HiJack on July 20, 2015 at 10:53 AM

8

Schadenfreude on July 20, 2015 at 12:15 PM

Another reason Jindal has for being careful is Big Sugar – the oldest agricultural subsidy in the US. Early 1800’s I think. Slaying the corn/ethanol sacred cow may end up goring his own. Sugar price supports are the reason candy manufacturers have moved to Canada and Americans are force to choke down high fructose corn syrup (HFC) in their soft drinks. Technically, it is a loan program. The Feds accept the prospective sugar harvest as collateral on loans. If the price fails to reach an absurdly high benchmark (18.5c vs 12.5c market), the govt accepts the physical sugar. Now days it is used for ethanol – which is insane considering all of the energy and effort expended to refine it for human consumption.

deadman on July 20, 2015 at 12:46 PM

At least he’s honest. If you change major policies, and subsidies, suddenly you risk causing tremendous damage to those who’d been counting on their continued existence.

And the ethanol subsidy is certainly a worthy target. As the world starves, we’re burning food for fuel, even though we have more than enough inedible fuel for decades. Yet, if you’ve got loans and liens against your corn crop, suddenly devaluing it could lead to financial ruin for many farmers, banks, and other connected businesses. So, gradually closing it off seems to be the responsible thing to do. But not too gradually!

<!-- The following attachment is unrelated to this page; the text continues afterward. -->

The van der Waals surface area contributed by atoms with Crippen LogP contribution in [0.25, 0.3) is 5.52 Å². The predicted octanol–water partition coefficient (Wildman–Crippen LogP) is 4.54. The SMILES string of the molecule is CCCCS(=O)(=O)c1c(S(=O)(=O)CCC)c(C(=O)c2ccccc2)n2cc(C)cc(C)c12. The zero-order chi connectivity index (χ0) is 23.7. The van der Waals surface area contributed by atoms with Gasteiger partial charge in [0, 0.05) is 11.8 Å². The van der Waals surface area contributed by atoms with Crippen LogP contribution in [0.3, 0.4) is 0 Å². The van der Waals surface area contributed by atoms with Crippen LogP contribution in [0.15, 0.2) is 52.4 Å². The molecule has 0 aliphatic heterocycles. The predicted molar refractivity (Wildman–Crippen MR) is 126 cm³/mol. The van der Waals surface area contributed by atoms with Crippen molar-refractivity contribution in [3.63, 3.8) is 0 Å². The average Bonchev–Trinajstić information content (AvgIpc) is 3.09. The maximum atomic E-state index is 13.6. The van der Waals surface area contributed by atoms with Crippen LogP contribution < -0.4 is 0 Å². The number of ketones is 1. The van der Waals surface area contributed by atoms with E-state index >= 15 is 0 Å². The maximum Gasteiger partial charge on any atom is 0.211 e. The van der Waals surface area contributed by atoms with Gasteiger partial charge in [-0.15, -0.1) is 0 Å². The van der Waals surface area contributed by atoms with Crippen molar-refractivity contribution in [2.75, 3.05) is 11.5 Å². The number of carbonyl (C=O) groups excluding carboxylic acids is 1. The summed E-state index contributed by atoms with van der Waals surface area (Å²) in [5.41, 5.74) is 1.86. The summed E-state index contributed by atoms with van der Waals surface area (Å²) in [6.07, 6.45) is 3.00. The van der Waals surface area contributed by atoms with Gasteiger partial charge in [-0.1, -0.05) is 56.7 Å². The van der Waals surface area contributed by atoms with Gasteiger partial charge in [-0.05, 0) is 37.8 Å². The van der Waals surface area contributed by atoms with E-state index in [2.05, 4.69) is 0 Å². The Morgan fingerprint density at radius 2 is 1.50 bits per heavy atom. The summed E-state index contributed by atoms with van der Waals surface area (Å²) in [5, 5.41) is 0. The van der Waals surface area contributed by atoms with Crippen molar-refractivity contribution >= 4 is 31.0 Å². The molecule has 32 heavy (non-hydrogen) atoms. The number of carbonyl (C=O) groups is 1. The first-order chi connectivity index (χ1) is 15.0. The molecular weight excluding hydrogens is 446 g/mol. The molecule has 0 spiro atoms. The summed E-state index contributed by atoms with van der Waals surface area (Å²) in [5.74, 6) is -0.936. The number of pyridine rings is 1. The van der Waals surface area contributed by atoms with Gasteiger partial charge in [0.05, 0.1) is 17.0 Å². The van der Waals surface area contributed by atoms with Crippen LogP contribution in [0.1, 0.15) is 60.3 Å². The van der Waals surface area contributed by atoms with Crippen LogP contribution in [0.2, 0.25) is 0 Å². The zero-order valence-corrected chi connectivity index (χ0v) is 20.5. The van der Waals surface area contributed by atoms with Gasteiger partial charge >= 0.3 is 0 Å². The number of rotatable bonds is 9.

ReggieA on July 20, 2015 at 4:38 PM

Oh Bobby, if you don’t abandon crony ethanol right here, right now there is one loser you will guarantee: yourself.
A Republican in spirit is one who would be horrified at the prospect of using government force in the market place. What does that make Mr. Jindal?

WyattsTorch on July 20, 2015 at 7:21 PM

Until he does that I’m taking this as little more than political doublespeak.

I don’t think it’s doublespeak.

. . . my governor is too good for this country.

— Go elect Jeb.

Axe on July 20, 2015 at 9:14 PM

Or Perry. He was dim, but now he’s bright. You can tell because he has glasses now.

Axe on July 20, 2015 at 9:15 PM

Or Walker. Issue enough passes and no one is illegal.

He’s really thought it through.

Axe on July 20, 2015 at 9:16 PM

You can’t have a program in place for years and years and then quit cold turkey.

Occams Stubble on July 20, 2015 at 10:27 AM

Sure you can.

Younggod on July 21, 2015 at 2:55 AM